The alternate god: Why can’t religious people worship the god they wish existed?

A few months ago I conducted a totally legit scientific poll* of my Facebook friends. I asked a simple question to my friends of faith: “Let’s assume that god exists, but he exists in a different form from what you believe. What do you think this means for your afterlife if you are wrong about which religion is true?”

*I might stretch the truth a little here.

I left the question open for interpretation, hoping to get answers from people of all faiths. I don’t have many Hindu friends, so I received no answers from them. All of the answers came from Christians and Muslims. I won’t post all of the answers, but here’s one that sums up the general consensus amongst all of those who responded to my question:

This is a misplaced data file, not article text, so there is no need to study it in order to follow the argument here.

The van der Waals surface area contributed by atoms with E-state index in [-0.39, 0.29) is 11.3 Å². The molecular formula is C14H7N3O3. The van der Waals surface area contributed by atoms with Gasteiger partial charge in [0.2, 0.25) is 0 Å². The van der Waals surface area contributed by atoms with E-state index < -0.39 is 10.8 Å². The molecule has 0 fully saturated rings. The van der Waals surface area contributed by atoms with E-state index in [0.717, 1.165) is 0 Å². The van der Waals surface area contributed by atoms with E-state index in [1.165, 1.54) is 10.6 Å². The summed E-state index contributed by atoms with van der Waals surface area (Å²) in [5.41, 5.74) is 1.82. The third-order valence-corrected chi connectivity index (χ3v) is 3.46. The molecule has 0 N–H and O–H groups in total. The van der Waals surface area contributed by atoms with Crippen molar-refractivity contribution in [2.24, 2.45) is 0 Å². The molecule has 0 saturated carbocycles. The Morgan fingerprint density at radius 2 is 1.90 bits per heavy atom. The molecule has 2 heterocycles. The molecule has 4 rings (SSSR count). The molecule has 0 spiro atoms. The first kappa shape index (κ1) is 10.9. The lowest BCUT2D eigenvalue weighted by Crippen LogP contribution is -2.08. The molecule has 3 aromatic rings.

answer to poll

This answer is interesting because of what it omits: punishment. Christianity and Islam both promise eternal hellfire for not believing. Yet when I asked my question, both Christians and Muslims alike threw punishment out the window and focused instead on god’s compassion toward people, their works, and their hearts.

In other words, the people who responded to my question saw their alternate vision of god as a being who is nothing like their religions’ descriptions. They saw a god of truly unconditional love, unconditional forgiveness–a god not plagued by petty human emotions such as greed, jealousy, and anger. They saw a god who would welcome them to the afterlife with opened arms, even if they rejected his teachings. Everyone agreed that if they are wrong god will forgive them.

So that leaves the question: Why can’t they give up their religions and worship that god instead?

About Rayan Zehn

I'm a political and social activist.
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